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# Classical NOT Logic Gates with Quantum Circuit using Qiskit in Python

Quantum computing is an emerging field that utilizes the principles of quantum mechanics to perform computations more efficiently than classical computers. Qiskit, a powerful open-source framework, provides a user-friendly platform to develop and execute quantum programs in Python. In this tutorial, we will explore the concept of classical NOT logic gates implemented with quantum circuits using Qiskit.

## Classical NOT Logic Gate

The classical NOT gate, also known as an inverter, is a fundamental logic gate that takes a single input and produces the logical complement of that input. In other words, if the input is 0, the output is 1, and vice versa.

The truth table for the classical NOT gate is as follows −

INPUT (A) |
OUTPUT (NOT A) |
---|---|

0 |
1 |

1 |
0 |

## Quantum Circuit Implementation

Here are two code examples that show how to implement the NOT gate in quantum computing using Qiskit.

### Example 1

Consider the code shown below.

from qiskit import QuantumCircuit # Create a quantum circuit with one qubit qc = QuantumCircuit(1) # Apply the X gate to the qubit qc.x(0) # Draw the circuit qc.draw() # Print the output of the draw function print(qc.draw())

### Explanation

Import the necessary

**QuantumCircuit**class from the**qiskit**module.Create a quantum circuit with one qubit,

**qc = QuantumCircuit(1)**The

**QuantumCircuit()**function is used to create a quantum circuit. Here, we pass 1 as the argument to specify that we want to create a circuit with one qubit.Apply the X gate (quantum NOT gate) to the qubit,

**qc.x(0)**The

**x()**method is used to apply the X gate (quantum NOT gate) to the qubit at index 0. This gate flips the state of the qubit from 0 to 1 or vice versa.Draw the circuit,

**qc.draw()**. The**draw()**method is used to visualize the quantum circuit. It generates a textual representation of the circuit.Print the output of the draw function,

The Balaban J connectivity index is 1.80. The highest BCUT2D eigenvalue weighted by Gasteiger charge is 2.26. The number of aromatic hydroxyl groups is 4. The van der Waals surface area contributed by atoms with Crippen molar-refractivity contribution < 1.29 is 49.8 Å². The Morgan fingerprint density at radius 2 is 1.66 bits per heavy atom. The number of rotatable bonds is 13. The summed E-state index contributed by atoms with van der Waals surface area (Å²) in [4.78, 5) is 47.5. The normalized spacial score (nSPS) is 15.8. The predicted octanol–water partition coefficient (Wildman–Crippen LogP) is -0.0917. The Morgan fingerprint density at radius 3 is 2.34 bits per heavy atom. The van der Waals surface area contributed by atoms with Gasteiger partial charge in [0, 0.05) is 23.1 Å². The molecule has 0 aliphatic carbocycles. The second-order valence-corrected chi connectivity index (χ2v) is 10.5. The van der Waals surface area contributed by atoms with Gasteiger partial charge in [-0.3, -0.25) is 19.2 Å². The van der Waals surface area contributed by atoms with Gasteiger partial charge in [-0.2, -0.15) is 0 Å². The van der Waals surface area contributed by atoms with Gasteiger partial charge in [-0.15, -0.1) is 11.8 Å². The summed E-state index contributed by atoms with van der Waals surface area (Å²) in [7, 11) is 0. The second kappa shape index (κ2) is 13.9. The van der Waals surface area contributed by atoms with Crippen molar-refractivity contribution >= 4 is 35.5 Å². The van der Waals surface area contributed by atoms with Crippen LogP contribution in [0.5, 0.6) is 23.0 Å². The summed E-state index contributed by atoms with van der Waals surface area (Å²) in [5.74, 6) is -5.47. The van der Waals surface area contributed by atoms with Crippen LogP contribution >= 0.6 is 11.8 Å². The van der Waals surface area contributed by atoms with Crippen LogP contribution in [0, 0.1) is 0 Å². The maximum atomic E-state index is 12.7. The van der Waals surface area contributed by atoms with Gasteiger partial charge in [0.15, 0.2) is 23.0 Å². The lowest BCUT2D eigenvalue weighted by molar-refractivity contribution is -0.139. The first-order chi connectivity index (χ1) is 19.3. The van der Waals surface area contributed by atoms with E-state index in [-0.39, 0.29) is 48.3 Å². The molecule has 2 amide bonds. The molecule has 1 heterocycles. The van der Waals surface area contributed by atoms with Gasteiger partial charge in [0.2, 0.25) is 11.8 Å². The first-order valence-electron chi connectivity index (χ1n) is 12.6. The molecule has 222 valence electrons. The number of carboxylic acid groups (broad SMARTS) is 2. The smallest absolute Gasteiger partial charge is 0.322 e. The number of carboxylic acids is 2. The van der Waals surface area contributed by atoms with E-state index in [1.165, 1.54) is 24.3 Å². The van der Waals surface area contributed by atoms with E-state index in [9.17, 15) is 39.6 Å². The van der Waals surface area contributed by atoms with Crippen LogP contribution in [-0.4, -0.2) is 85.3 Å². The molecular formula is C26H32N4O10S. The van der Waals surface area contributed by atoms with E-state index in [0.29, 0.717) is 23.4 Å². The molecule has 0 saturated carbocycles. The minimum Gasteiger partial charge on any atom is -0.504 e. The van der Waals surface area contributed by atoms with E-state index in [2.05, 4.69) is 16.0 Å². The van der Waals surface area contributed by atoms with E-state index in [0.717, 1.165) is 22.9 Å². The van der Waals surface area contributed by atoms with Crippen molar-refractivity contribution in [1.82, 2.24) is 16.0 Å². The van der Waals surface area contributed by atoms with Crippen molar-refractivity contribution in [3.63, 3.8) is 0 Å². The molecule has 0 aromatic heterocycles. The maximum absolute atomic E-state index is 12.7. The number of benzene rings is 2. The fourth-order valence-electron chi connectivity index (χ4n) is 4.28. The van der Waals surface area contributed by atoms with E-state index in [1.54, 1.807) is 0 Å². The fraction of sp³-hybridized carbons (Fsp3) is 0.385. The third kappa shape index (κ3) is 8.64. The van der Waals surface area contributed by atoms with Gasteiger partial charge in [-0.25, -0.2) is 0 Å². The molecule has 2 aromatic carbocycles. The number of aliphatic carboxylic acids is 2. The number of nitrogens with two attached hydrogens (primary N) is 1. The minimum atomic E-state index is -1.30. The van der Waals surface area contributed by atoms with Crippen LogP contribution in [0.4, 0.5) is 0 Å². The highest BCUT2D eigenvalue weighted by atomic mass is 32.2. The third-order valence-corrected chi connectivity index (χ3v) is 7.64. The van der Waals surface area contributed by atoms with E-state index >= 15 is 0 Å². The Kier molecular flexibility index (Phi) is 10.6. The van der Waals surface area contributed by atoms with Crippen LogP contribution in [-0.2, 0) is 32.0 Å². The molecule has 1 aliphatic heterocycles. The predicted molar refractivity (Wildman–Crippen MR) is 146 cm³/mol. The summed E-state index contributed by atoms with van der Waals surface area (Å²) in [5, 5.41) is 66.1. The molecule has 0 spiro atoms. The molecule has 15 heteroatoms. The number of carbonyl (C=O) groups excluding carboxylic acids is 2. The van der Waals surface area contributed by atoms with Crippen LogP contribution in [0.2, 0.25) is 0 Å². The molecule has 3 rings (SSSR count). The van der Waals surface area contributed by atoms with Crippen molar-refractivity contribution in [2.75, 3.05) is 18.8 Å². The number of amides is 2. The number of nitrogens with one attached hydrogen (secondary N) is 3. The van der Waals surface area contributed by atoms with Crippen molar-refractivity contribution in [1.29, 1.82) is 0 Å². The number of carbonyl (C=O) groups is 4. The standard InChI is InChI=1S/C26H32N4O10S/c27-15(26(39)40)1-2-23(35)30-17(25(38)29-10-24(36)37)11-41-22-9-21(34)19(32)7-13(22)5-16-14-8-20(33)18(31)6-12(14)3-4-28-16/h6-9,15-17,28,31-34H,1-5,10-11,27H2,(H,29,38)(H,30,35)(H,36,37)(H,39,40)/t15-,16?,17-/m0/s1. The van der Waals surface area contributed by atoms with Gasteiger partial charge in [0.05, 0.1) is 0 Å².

**print(qc.draw())**. The**print()**function is used to display the textual representation of the circuit generated by the**draw()**method.

### Output

The output of the print() statement will show the textual representation of the quantum circuit, which depicts the application of the X gate to the qubit. This is how it will appear −

The circuit diagram will include labels for the qubits, gates, and their connections.

### Example 2

Here is another example of how you can implement the NOT gate in quantum computing using Qiskit. Consider the code shown below.

from qiskit import QuantumCircuit # Create a quantum circuit with one qubit and one classical bit qc = QuantumCircuit(1, 1) # Initialize the qubit to the state |0⟩ qc.reset(0) # Apply the X gate to the qubit qc.x(0) # Measure the qubit qc.measure(0, 0) # Draw the circuit print(qc.draw())

### Explanation

Import the necessary

**QuantumCircuit**class from the**qiskit**module.Create a quantum circuit with one qubit and one classical bit.

**qc = QuantumCircuit(1, 1)**The

**QuantumCircuit()**function is used to create a quantum circuit. Here, we pass 1 as the first argument to specify that we want to create a circuit with one qubit, and 1 as the second argument to indicate that we want to allocate one classical bit to store measurement results.Initialize the qubit to the state |0⟩. The

**reset()**method is used to set the qubit at index 0 to the state |0⟩. This operation resets the qubit to its initial state.Apply the X gate (quantum NOT gate) to the qubit,

**qc.x(0)**. The**x()**method is used to apply the X gate (quantum NOT gate) to the qubit at index 0. This gate flips the state of the qubit from 0 to 1 or vice versa.Measure the qubit and store the result in the classical bit. The

**measure()**method is used to measure the qubit at index 0. The first argument 0 indicates the index of the qubit to be measured, and the second argument 0 indicates the index of the classical bit where the measurement result will be stored.Draw the circuit. The

**draw()**method is used to visualize the quantum circuit. It generates a textual representation of the circuit.

### Output

The output of the **print()** statement will show the textual representation of the quantum circuit, which depicts the application of the X gate to the qubit. This is how it will appear −

The circuit diagram will include labels for the qubits, gates, and their connections.

## Conclusion

In this tutorial, we explored the concept of classical NOT logic gates implemented with quantum circuits using Qiskit in Python. By leveraging the power of quantum computing, we were able to simulate classical logic gates and observe their behavior.